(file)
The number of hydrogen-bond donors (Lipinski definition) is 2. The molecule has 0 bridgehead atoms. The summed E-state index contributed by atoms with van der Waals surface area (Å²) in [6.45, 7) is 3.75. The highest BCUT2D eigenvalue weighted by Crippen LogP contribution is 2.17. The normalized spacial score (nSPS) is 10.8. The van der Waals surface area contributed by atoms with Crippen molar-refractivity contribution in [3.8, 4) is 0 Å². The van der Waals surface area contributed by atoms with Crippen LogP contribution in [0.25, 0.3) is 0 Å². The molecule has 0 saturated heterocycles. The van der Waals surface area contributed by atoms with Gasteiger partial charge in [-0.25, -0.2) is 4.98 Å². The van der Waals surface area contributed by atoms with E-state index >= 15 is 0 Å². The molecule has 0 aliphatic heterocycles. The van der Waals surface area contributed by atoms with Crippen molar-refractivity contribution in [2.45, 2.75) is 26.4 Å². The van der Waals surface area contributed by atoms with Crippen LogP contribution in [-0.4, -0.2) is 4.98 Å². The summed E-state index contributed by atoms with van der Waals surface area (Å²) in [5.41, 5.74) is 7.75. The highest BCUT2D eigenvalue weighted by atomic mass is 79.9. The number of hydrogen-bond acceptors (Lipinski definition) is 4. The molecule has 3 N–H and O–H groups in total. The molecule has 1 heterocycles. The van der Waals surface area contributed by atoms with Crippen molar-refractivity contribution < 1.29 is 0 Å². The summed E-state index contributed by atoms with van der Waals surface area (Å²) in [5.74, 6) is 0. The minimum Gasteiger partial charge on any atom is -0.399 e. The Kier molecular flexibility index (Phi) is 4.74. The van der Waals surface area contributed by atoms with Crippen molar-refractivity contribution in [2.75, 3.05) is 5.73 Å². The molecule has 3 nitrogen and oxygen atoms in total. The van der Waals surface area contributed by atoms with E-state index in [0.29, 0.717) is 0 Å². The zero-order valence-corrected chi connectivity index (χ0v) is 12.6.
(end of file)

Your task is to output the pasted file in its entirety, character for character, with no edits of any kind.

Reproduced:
The number of hydrogen-bond donors (Lipinski definition) is 2. The molecule has 0 bridgehead atoms. The summed E-state index contributed by atoms with van der Waals surface area (Å²) in [6.45, 7) is 3.75. The highest BCUT2D eigenvalue weighted by Crippen LogP contribution is 2.17. The normalized spacial score (nSPS) is 10.8. The van der Waals surface area contributed by atoms with Crippen molar-refractivity contribution in [3.8, 4) is 0 Å². The van der Waals surface area contributed by atoms with Crippen LogP contribution in [0.25, 0.3) is 0 Å². The molecule has 0 saturated heterocycles. The van der Waals surface area contributed by atoms with Gasteiger partial charge in [-0.25, -0.2) is 4.98 Å². The van der Waals surface area contributed by atoms with E-state index >= 15 is 0 Å². The molecule has 0 aliphatic heterocycles. The van der Waals surface area contributed by atoms with Crippen molar-refractivity contribution in [2.45, 2.75) is 26.4 Å². The van der Waals surface area contributed by atoms with Crippen LogP contribution in [-0.4, -0.2) is 4.98 Å². The summed E-state index contributed by atoms with van der Waals surface area (Å²) in [5.41, 5.74) is 7.75. The highest BCUT2D eigenvalue weighted by atomic mass is 79.9. The number of hydrogen-bond acceptors (Lipinski definition) is 4. The molecule has 3 N–H and O–H groups in total. The molecule has 1 heterocycles. The van der Waals surface area contributed by atoms with Crippen molar-refractivity contribution < 1.29 is 0 Å². The summed E-state index contributed by atoms with van der Waals surface area (Å²) in [5.74, 6) is 0. The minimum Gasteiger partial charge on any atom is -0.399 e. The Kier molecular flexibility index (Phi) is 4.74. The van der Waals surface area contributed by atoms with Crippen molar-refractivity contribution in [2.75, 3.05) is 5.73 Å². The molecule has 3 nitrogen and oxygen atoms in total. The van der Waals surface area contributed by atoms with E-state index in [0.29, 0.717) is 0 Å². The zero-order valence-corrected chi connectivity index (χ0v) is 12.6.